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RE: Acute transient psychotic disorder precipitated by Brexit vote (1)
Authors: Dr Sally Maryosh and Dr Madhavan Seshadri
Primary Author: Dr Sally Maryosh, Foundation Year 2 Trainee in Psychiatry, Herefordshire Mental Health and Learning Disability Services, Stonebow Unit, Hereford.
Additional Author: Dr Madhavan Seshadri, Consultant Psychiatrist, Herefordshire Mental Health and Learning Disability Services, Stonebow Unit, Hereford.
Dear Editorial Team,
We read this article with great interest as Brexit has clearly created significant stress and impact on everyone’s life in the U.K. This article has also been widely quoted in major Newspapers including The Sun, The Guardian and The Independent creating an interesting debate by portraying a picture that Brexit could cause psychosis. Hence, we wanted to critically appraise this article using Sir Austin Bradford Hill’s Criteria (2).
In 1965, Sir Austin Bradford Hill proposed a set of 9 criteria to provide evidence of a causal relationship between a presumed cause and an observed effect (2). Using his criteria we are able to examine epidemiological studies and factors to understand better how environmental factors relate to health and the advancement of disease.
The development of psychotic disorders is multifactorial, the article itself identifies “that additional work and family related stresses may have contributed” to this patient’s ATPD (1). The...
The development of psychotic disorders is multifactorial, the article itself identifies “that additional work and family related stresses may have contributed” to this patient’s ATPD (1). The author themselves highlight multiple social stressors occurring around the time of presentation, these include losing a court case and family pressures1. If we apply Bradford Hill’s criteria of specificity (2) to this scenario, we cannot be certain that result of the Brexit referendum was the driving factor for this patient’s development of ATPD (1). This is further strengthened by the author stating a similar episode was experienced by the patient “following work related stress, 13 years previously” (1).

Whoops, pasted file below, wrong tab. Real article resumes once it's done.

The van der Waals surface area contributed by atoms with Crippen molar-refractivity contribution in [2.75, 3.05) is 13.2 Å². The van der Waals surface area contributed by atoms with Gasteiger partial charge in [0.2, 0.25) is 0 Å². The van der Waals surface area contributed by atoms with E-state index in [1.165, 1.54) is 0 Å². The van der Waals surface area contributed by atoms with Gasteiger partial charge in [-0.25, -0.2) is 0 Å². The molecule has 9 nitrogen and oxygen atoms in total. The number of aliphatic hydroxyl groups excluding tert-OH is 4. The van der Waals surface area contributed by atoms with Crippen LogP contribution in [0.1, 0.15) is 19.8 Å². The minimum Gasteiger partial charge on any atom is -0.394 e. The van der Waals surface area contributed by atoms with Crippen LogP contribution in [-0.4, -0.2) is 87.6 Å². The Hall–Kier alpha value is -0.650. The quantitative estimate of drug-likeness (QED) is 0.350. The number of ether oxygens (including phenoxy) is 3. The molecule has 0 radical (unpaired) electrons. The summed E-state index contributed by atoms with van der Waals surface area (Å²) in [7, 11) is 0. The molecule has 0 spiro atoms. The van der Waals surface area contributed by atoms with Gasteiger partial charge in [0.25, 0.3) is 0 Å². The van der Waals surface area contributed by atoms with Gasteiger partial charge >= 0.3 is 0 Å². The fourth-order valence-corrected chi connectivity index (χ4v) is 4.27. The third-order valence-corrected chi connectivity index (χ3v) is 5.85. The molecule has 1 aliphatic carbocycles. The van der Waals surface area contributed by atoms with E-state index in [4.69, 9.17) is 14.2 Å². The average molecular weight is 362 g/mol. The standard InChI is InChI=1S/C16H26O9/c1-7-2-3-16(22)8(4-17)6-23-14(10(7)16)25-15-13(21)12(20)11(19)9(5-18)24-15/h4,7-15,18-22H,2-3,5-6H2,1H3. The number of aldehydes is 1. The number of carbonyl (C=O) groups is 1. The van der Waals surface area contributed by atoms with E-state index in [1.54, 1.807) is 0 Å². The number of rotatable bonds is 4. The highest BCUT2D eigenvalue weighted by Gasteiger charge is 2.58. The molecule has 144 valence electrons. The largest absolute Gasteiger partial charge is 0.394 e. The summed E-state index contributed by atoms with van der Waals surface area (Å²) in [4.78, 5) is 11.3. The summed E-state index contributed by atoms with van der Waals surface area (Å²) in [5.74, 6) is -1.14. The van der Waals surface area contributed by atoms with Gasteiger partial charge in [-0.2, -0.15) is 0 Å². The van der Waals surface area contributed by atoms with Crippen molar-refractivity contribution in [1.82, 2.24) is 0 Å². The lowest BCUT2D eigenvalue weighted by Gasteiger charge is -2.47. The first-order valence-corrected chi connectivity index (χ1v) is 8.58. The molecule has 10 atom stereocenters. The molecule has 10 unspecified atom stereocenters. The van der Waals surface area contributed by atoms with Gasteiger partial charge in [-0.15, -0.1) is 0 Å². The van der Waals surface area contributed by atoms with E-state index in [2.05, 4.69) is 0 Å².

To support Bradford Hill’s criteria of reproducibility (2), we would expect that three years following the Brexit referendum, there would be multiple witnessed cases of ATPD precipitated by Brexit, especially in patients who are vulnerable to psychotic episodes. Try as we might to avoid it, Brexit is currently a topic dominating the media and general conversation. Therefore, if we were to apply Bradford Hill’s “biological gradient” criterion which stipulates that a greater exposure generally leads to a greater incidence of the effect, we should be witnessing more reported cases of Brexit-precipitated ATPD. Despite this, the article lists only one other transient psychotic episode precipitated by a political event - a case from the USA - unrelated to Brexit.
We feel that it is a bold statement to imply that Brexit can precipitate an acute and transient psychotic disorder (ATPD) without considering the rules comparing causation and correlation. Brexit might be associated with an acute psychotic episode, and could be an associated symptom of this patient’s psychosis however; conclusion that it might have a causative role may be an arbitrary inference.
1. Katshu M. Acute transient psychotic disorder precipitated by Brexit vote. BMJ Case Reports. 2019;12(10):e232363.
2. Lucas R, McMichael A. Association or causation: evaluating links between "environment and disease". The Royal Society of Medicine. 2005;83(10):792-795.